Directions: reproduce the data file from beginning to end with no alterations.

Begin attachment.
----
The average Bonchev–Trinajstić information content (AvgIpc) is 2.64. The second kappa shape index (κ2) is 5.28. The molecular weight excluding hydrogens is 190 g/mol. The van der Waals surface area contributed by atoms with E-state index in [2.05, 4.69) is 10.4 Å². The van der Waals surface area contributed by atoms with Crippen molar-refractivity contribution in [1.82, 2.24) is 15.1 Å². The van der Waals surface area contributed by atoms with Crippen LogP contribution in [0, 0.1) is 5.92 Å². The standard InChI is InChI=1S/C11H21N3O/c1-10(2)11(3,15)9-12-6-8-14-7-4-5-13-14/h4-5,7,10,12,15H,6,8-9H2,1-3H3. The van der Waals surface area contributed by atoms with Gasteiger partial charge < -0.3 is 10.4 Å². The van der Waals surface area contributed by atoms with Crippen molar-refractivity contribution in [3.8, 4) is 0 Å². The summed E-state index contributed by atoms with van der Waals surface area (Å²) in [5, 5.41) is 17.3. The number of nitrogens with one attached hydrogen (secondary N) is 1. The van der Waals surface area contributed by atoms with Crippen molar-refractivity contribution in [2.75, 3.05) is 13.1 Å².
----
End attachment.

The average Bonchev–Trinajstić information content (AvgIpc) is 2.64. The second kappa shape index (κ2) is 5.28. The molecular weight excluding hydrogens is 190 g/mol. The van der Waals surface area contributed by atoms with E-state index in [2.05, 4.69) is 10.4 Å². The van der Waals surface area contributed by atoms with Crippen molar-refractivity contribution in [1.82, 2.24) is 15.1 Å². The van der Waals surface area contributed by atoms with Crippen LogP contribution in [0, 0.1) is 5.92 Å². The standard InChI is InChI=1S/C11H21N3O/c1-10(2)11(3,15)9-12-6-8-14-7-4-5-13-14/h4-5,7,10,12,15H,6,8-9H2,1-3H3. The van der Waals surface area contributed by atoms with Gasteiger partial charge < -0.3 is 10.4 Å². The van der Waals surface area contributed by atoms with Crippen molar-refractivity contribution in [3.8, 4) is 0 Å². The summed E-state index contributed by atoms with van der Waals surface area (Å²) in [5, 5.41) is 17.3. The number of nitrogens with one attached hydrogen (secondary N) is 1. The van der Waals surface area contributed by atoms with Crippen molar-refractivity contribution in [2.75, 3.05) is 13.1 Å².